It’s Pride Month, and I’m excited to dive into the long-standing relationship between queer history and fashion history! For centuries, clothes were a secret language and an avenue for self-expression for many closeted queer people. Much like subcultures such as punk, the Beat Generation, and the New Romantics, queer culture has an influential identity and visual language all its own. You probably use queer slang in your everyday life (yasss, slay hunty!), but did you know you most likely also wear queer-influenced clothes? To celebrate Pride Month, let’s take a look at some queer fashion pioneers that broke style boundaries and changed the way we dress.
Lord Byron, Oscar Wilde & Dandyism
Typically seen as a stodgy, laced-up period, the Regency Period and later early Victorian era were actually a time of great self-expression. Women would forgo stuffy stays for a more relaxed silhouette, while men started to follow the tenents of Dandyism. Most famously associated with Beau Brummel and the Romantic poets, including Lord Byron, Oscar Wilde, and John Keats, this movement allowed both queer and straight men to experiment with style and gender norms. With the rise of Regencycore throughout all facets of fashion, dandyism is a perfect style to rock now!
Ma Rainey & Bessie Smith
While flapper fashion is typically associated with The Great Gatsby and thin, blonde white women, it’s time to start looking toward Ma Rainey and Bessie Smith for your inspiration! Two of the most influential Blues singers of all time, both Ma Rainey and Bessie Smith defied gender norms and stereotypes during their lifetime. Blues culture and the Harlem Renaissance were relatively accepting of queer identities during this time, with both women having open relationships with other women (and, reportedly, each other!) With films such as Ma Rainey’s Black Bottom and Passing exploring the lives of Black women during the 1920’s, there is no better time to learn more about these two style icons.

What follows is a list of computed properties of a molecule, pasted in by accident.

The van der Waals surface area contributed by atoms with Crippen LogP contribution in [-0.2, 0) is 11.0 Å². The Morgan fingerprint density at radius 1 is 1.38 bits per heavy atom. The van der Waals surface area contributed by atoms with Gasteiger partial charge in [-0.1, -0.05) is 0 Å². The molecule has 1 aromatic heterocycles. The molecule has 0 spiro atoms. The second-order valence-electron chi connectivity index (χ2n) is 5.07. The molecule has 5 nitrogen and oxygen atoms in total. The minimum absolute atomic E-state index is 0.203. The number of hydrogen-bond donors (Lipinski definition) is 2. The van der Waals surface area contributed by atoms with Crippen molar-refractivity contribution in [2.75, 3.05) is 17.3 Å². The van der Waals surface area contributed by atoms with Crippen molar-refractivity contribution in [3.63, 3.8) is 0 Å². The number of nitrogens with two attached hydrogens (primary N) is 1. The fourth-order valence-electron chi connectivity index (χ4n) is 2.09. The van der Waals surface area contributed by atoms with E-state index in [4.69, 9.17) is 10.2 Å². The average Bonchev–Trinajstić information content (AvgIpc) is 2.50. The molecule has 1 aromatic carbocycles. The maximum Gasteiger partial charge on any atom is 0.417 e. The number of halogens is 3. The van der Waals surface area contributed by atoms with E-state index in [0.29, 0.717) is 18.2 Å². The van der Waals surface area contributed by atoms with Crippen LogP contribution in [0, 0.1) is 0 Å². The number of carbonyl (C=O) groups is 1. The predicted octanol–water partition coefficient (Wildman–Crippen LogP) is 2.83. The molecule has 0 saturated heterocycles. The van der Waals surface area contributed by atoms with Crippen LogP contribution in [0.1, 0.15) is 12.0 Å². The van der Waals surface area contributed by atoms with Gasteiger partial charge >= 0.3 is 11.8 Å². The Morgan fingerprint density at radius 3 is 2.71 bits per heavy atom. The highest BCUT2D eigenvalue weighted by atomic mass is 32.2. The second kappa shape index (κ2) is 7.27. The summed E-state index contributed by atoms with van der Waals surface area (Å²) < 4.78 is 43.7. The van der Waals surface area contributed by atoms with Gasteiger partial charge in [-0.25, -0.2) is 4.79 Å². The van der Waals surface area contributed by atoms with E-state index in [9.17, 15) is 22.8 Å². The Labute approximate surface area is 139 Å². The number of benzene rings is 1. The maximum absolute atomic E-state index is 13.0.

Between her effervescent screen presence, tumultuous personal life, and witty one-liners, Marlene Dietrich is the ultimate screen siren. Openly bisexual, she spent time in the accepting, artistic culture of Berlin in the Weimar Republic. Her personal strength and unapologetic defiance of gender norms, particularly with her tuxedo in 1930’s Morocco, paved the way for many women and queer people to embrace wearing pants and defining gender on their own terms. Her androgynous look directly influenced Yves Saint Laurent’s famous smoking jacket, with her vast filmography inspiring Queen’s Bohemian Rhapsody, Madonna, and drag artist Sasha Velour, among others.
What do Prince, David Bowie, Elton John, and Harry Styles have in common? They all owe their style cues to Little Richard! A rock and roll pioneer of the 1950s, Little Richard used his experience as a drag queen to create an androgynous style that combined sharp suits with eyeliner and perfectly coiffed hair. Sometimes referred to as a rock-and-roll dandy, his own relationship with sexuality and rock music was complicated, to say the least. However, his influence on style and fashion is undeniable. As he said on the Dick Cavett show in 1970, “I’ve been in this business for 20 years, and I am the best-looking man in this business, without any doubt. I’m very, very beautiful.”
While many couturiers and fashion designers identified (or could possibly be identified) as queer, perhaps none made their mark on American fashion like Charles James. His architectural, voluminous gowns greatly influenced the style of the 1950s, a time when queer people were often vilified. Their frothy, fantastical silhouettes evoke an escapist, perfectionist fantasy and continue to influence fashion to this day.
Perhaps the most famous fashion illustrator of all time, Antonio Lopez’s illustrations defined the visual language of fashion to this day. Working with style icons and designers, including Charles James, his work pioneered the frenetic, vibrant, and dynamic style of fashion illustration often seen today.
Who is your favorite style icon? Let us know in the comments down below!